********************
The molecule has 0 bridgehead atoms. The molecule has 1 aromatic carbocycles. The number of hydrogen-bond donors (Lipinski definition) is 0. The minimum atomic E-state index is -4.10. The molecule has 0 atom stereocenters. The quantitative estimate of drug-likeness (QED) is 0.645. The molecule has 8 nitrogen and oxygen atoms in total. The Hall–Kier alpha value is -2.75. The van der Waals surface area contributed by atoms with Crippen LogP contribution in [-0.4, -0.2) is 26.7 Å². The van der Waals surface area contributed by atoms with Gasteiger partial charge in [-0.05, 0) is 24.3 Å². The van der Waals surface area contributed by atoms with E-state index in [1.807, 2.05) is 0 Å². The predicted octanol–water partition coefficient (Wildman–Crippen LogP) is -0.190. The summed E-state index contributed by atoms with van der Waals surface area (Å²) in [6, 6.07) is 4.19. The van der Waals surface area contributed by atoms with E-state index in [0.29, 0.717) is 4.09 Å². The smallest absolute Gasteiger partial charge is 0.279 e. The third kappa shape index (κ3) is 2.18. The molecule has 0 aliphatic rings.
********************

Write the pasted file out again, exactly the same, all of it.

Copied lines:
The molecule has 0 bridgehead atoms. The molecule has 1 aromatic carbocycles. The number of hydrogen-bond donors (Lipinski definition) is 0. The minimum atomic E-state index is -4.10. The molecule has 0 atom stereocenters. The quantitative estimate of drug-likeness (QED) is 0.645. The molecule has 8 nitrogen and oxygen atoms in total. The Hall–Kier alpha value is -2.75. The van der Waals surface area contributed by atoms with Crippen LogP contribution in [-0.4, -0.2) is 26.7 Å². The van der Waals surface area contributed by atoms with Gasteiger partial charge in [-0.05, 0) is 24.3 Å². The van der Waals surface area contributed by atoms with E-state index in [1.807, 2.05) is 0 Å². The predicted octanol–water partition coefficient (Wildman–Crippen LogP) is -0.190. The summed E-state index contributed by atoms with van der Waals surface area (Å²) in [6, 6.07) is 4.19. The van der Waals surface area contributed by atoms with E-state index in [0.29, 0.717) is 4.09 Å². The smallest absolute Gasteiger partial charge is 0.279 e. The third kappa shape index (κ3) is 2.18. The molecule has 0 aliphatic rings.